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Army to Host Drone Fly-Off to Showcase Student Designs

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The U.S. Army will host a drone fly-off event at the University of Texas at El Paso as part of a student design competition the service hopes will encourage interest in the field of military unmanned aerial system technology.

During the April 24 event, undergraduate students will pilot 11 drone systems designed by teams from historically black colleges and universities and other minority institutions, as part of the Army’s first HBCU/MI Student Design Competition, according to a service news release.

The Army Combat Capabilities Development Command challenged student and faculty teams representing HBCUs/MIs from institutions across the U.S. and Puerto Rico to develop drone prototypes that take on real-world challenges, such as demonstrating innovative approaches to eliminating wire bundles in small drone technology, the release states.

“The success of Army science and technology depends on the next generation of bold, forward-thinking scientists and engineers from a variety of backgrounds,” the release says. “Through this competition, the Combat Capabilities Development Command aims to challenge and inspire undergraduate students pursuing a career in science, technology, engineering and math.”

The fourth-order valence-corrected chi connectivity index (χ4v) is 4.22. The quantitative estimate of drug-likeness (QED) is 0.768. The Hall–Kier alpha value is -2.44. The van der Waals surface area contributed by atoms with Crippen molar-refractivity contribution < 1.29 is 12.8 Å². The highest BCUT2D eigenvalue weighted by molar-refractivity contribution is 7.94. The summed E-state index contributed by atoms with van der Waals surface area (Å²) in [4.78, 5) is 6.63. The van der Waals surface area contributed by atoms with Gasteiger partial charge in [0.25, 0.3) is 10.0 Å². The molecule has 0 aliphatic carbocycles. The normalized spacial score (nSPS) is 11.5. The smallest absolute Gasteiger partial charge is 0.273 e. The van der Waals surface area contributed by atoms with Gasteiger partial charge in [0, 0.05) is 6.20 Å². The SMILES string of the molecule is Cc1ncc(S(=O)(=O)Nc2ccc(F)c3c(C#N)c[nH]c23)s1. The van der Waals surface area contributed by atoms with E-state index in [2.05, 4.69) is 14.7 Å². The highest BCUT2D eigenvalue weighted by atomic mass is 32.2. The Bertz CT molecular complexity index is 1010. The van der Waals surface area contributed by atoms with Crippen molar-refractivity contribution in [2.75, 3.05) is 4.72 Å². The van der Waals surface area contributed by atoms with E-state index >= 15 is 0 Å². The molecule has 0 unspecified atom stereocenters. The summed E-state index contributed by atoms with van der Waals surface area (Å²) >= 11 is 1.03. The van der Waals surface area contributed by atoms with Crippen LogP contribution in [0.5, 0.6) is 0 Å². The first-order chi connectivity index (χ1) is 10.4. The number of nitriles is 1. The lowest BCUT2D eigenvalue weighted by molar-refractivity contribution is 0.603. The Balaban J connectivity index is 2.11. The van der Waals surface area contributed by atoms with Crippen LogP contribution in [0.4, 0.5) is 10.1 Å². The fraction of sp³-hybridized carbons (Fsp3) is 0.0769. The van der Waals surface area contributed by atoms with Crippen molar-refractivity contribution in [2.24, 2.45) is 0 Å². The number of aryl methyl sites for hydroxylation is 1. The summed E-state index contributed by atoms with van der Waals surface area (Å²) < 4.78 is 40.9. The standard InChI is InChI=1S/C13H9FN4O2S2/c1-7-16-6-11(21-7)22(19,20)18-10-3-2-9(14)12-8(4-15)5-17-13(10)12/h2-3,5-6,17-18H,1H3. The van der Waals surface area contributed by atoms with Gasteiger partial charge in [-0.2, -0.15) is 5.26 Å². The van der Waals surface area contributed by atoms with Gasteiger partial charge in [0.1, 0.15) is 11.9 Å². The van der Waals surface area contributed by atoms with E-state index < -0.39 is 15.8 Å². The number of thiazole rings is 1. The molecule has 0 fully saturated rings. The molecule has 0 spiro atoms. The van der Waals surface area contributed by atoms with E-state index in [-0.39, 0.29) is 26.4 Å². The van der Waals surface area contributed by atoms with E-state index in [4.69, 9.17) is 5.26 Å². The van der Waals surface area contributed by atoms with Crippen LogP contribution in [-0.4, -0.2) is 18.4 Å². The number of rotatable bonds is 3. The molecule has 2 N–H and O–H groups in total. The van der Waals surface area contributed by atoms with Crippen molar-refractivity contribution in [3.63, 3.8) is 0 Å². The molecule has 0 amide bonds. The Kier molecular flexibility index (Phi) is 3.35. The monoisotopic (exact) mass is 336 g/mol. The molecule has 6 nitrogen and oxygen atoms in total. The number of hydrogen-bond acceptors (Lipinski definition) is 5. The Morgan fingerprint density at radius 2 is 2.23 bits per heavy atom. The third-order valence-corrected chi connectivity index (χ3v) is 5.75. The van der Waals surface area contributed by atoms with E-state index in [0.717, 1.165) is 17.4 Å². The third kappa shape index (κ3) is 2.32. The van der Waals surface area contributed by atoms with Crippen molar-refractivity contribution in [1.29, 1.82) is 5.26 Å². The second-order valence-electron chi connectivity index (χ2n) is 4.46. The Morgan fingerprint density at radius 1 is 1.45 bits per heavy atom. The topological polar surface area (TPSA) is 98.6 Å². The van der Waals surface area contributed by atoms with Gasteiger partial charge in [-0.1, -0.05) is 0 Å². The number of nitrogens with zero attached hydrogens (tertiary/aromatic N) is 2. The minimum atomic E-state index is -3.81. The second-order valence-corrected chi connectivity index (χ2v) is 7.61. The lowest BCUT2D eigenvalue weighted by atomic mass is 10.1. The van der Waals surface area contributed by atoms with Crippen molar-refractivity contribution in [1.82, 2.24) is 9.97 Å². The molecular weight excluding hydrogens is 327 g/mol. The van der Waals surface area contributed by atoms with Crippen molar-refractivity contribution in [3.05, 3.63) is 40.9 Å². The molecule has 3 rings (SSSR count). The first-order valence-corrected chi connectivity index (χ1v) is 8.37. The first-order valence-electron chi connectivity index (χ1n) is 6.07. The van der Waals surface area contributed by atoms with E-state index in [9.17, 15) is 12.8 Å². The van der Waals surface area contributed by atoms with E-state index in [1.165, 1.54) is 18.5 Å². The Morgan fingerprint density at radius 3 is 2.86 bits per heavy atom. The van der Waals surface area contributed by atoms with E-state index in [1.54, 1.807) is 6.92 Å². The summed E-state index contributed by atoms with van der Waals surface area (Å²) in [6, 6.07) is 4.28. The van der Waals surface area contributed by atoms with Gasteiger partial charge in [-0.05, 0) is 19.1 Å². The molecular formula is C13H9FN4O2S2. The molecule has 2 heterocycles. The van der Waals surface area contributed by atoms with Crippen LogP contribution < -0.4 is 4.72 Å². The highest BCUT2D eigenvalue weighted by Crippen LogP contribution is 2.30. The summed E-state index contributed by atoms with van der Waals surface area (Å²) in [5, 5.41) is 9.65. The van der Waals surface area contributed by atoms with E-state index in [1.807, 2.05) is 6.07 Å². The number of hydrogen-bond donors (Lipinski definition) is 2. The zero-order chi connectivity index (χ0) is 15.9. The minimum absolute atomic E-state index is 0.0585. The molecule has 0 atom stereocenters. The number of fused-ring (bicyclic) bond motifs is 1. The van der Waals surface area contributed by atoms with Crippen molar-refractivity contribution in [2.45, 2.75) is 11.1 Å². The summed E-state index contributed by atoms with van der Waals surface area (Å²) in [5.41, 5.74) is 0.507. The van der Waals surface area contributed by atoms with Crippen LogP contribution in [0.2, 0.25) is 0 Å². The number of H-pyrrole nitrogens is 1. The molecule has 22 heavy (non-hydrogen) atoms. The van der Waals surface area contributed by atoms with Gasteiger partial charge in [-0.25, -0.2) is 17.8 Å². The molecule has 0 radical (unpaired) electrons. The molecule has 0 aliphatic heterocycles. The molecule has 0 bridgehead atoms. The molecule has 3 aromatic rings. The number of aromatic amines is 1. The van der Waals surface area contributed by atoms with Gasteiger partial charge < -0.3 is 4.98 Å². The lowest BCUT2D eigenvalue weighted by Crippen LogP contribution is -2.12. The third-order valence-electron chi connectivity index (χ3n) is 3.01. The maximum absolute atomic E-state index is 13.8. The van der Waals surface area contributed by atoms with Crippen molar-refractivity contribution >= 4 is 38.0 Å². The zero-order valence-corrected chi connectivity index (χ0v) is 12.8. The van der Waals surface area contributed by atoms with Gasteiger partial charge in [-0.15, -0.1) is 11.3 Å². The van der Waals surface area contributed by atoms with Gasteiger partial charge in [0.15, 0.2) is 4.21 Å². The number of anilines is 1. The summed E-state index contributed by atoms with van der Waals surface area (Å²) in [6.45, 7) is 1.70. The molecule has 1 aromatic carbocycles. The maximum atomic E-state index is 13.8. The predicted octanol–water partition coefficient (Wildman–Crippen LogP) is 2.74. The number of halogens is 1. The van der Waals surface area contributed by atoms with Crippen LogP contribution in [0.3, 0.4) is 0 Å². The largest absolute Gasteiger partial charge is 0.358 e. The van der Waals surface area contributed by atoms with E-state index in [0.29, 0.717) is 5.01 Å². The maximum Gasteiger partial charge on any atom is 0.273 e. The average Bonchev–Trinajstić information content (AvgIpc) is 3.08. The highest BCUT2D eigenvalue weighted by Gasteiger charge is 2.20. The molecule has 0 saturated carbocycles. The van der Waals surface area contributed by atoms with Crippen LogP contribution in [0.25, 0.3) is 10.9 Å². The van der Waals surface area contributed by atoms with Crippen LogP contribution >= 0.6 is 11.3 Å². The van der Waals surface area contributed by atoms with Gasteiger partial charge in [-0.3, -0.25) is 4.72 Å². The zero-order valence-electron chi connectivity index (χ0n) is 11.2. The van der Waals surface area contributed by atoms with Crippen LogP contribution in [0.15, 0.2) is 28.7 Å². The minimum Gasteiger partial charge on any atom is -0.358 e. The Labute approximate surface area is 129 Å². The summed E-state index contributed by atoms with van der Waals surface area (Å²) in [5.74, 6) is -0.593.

Over the past few years, the Pentagon has used design competitions and industry days in an attempt to work more closely with academia and defense companies on developing new drone technology.

In 2017, the Defense Advanced Research Projects Agency created the Service Academies Swarm Challenge, which involved students from the U.S. Military Academy, the U.S. Naval Academy and the U.S. Air Force Academy.

The research effort challenged students to develop innovative offensive and defensive tactics for swarms of small UAVs.

Last summer, the Army’s Maneuver Center of Excellence at Fort Benning, Georgia, hosted a robotics and autonomous systems industry day that drew about 100 defense industry firms.

One of the technologies that stood out at that event was a drone recovery system that looked like a drive-through Venus flytrap.

Many of the companies brought white papers to showcase new technologies that might meet the needs of the Army’s Robotics and Autonomous Systems Initial Capabilities Document.

— Matthew Cox can be reached at

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